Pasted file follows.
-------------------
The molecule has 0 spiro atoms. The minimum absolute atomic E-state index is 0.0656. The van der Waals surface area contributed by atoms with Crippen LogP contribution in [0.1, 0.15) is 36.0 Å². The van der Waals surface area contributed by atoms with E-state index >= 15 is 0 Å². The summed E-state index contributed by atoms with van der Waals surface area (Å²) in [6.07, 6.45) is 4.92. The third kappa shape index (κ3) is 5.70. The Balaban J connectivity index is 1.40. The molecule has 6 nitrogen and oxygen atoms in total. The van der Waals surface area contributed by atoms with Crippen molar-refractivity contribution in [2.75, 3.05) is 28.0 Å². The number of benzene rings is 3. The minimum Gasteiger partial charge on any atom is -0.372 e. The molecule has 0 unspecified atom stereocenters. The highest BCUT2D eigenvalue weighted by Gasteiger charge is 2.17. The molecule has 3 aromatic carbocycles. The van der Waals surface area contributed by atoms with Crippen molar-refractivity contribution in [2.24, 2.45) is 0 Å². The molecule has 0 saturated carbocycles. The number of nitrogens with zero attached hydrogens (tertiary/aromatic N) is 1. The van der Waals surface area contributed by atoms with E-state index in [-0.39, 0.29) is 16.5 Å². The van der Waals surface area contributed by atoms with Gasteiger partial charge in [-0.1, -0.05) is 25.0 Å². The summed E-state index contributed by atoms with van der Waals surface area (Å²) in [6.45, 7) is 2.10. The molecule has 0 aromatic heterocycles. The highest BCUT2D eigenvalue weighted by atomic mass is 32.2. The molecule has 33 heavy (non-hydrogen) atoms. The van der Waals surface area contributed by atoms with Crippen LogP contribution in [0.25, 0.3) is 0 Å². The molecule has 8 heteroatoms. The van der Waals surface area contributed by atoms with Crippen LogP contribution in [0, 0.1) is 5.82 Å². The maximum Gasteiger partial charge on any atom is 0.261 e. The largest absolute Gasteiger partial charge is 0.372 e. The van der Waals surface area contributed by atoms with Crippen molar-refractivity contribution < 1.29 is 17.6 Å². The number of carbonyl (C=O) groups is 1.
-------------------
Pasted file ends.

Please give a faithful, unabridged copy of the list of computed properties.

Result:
The molecule has 0 spiro atoms. The minimum absolute atomic E-state index is 0.0656. The van der Waals surface area contributed by atoms with Crippen LogP contribution in [0.1, 0.15) is 36.0 Å². The van der Waals surface area contributed by atoms with E-state index >= 15 is 0 Å². The summed E-state index contributed by atoms with van der Waals surface area (Å²) in [6.07, 6.45) is 4.92. The third kappa shape index (κ3) is 5.70. The Balaban J connectivity index is 1.40. The molecule has 6 nitrogen and oxygen atoms in total. The van der Waals surface area contributed by atoms with Crippen molar-refractivity contribution in [2.75, 3.05) is 28.0 Å². The number of benzene rings is 3. The minimum Gasteiger partial charge on any atom is -0.372 e. The molecule has 0 unspecified atom stereocenters. The highest BCUT2D eigenvalue weighted by Gasteiger charge is 2.17. The molecule has 3 aromatic carbocycles. The van der Waals surface area contributed by atoms with Crippen molar-refractivity contribution in [2.24, 2.45) is 0 Å². The molecule has 0 saturated carbocycles. The number of nitrogens with zero attached hydrogens (tertiary/aromatic N) is 1. The van der Waals surface area contributed by atoms with E-state index in [-0.39, 0.29) is 16.5 Å². The van der Waals surface area contributed by atoms with Gasteiger partial charge in [-0.1, -0.05) is 25.0 Å². The summed E-state index contributed by atoms with van der Waals surface area (Å²) in [6.45, 7) is 2.10. The molecule has 0 aromatic heterocycles. The highest BCUT2D eigenvalue weighted by atomic mass is 32.2. The molecule has 33 heavy (non-hydrogen) atoms. The van der Waals surface area contributed by atoms with Crippen LogP contribution in [0.25, 0.3) is 0 Å². The molecule has 8 heteroatoms. The van der Waals surface area contributed by atoms with Crippen LogP contribution in [0, 0.1) is 5.82 Å². The maximum Gasteiger partial charge on any atom is 0.261 e. The largest absolute Gasteiger partial charge is 0.372 e. The van der Waals surface area contributed by atoms with Crippen molar-refractivity contribution < 1.29 is 17.6 Å². The number of carbonyl (C=O) groups is 1.